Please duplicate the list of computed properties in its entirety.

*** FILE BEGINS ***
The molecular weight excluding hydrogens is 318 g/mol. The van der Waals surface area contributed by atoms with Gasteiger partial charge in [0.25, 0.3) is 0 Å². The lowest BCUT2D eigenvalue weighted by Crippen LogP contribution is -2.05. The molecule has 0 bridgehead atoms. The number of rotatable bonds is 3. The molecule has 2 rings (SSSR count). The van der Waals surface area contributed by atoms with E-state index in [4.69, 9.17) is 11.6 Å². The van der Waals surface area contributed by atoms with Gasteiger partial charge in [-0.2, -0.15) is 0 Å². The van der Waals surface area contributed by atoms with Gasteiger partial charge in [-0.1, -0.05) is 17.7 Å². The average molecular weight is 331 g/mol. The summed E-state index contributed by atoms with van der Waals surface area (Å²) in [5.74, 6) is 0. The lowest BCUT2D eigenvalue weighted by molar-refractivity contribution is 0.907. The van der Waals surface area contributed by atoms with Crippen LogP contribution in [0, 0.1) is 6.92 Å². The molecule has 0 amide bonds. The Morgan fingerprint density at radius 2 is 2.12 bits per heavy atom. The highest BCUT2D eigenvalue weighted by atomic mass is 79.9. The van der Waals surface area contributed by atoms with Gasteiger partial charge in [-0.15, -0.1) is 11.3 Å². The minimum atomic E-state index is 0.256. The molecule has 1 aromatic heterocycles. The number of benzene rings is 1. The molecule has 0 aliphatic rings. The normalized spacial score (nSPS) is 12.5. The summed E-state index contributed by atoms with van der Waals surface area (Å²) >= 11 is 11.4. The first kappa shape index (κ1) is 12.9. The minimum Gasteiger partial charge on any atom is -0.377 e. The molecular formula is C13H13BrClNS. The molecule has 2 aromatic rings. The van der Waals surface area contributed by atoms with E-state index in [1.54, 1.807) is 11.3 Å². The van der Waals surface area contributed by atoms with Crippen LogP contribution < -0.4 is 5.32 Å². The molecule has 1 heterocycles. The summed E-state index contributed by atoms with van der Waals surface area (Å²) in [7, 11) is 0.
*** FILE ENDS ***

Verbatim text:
The molecular weight excluding hydrogens is 318 g/mol. The van der Waals surface area contributed by atoms with Gasteiger partial charge in [0.25, 0.3) is 0 Å². The lowest BCUT2D eigenvalue weighted by Crippen LogP contribution is -2.05. The molecule has 0 bridgehead atoms. The number of rotatable bonds is 3. The molecule has 2 rings (SSSR count). The van der Waals surface area contributed by atoms with E-state index in [4.69, 9.17) is 11.6 Å². The van der Waals surface area contributed by atoms with Gasteiger partial charge in [-0.2, -0.15) is 0 Å². The van der Waals surface area contributed by atoms with Gasteiger partial charge in [-0.1, -0.05) is 17.7 Å². The average molecular weight is 331 g/mol. The summed E-state index contributed by atoms with van der Waals surface area (Å²) in [5.74, 6) is 0. The lowest BCUT2D eigenvalue weighted by molar-refractivity contribution is 0.907. The van der Waals surface area contributed by atoms with Crippen LogP contribution in [0, 0.1) is 6.92 Å². The molecule has 0 amide bonds. The Morgan fingerprint density at radius 2 is 2.12 bits per heavy atom. The highest BCUT2D eigenvalue weighted by atomic mass is 79.9. The van der Waals surface area contributed by atoms with Gasteiger partial charge in [-0.15, -0.1) is 11.3 Å². The minimum atomic E-state index is 0.256. The molecule has 1 aromatic heterocycles. The number of benzene rings is 1. The molecule has 0 aliphatic rings. The normalized spacial score (nSPS) is 12.5. The summed E-state index contributed by atoms with van der Waals surface area (Å²) >= 11 is 11.4. The first kappa shape index (κ1) is 12.9. The minimum Gasteiger partial charge on any atom is -0.377 e. The molecular formula is C13H13BrClNS. The molecule has 2 aromatic rings. The van der Waals surface area contributed by atoms with E-state index in [1.54, 1.807) is 11.3 Å². The van der Waals surface area contributed by atoms with Crippen LogP contribution < -0.4 is 5.32 Å². The molecule has 1 heterocycles. The summed E-state index contributed by atoms with van der Waals surface area (Å²) in [7, 11) is 0.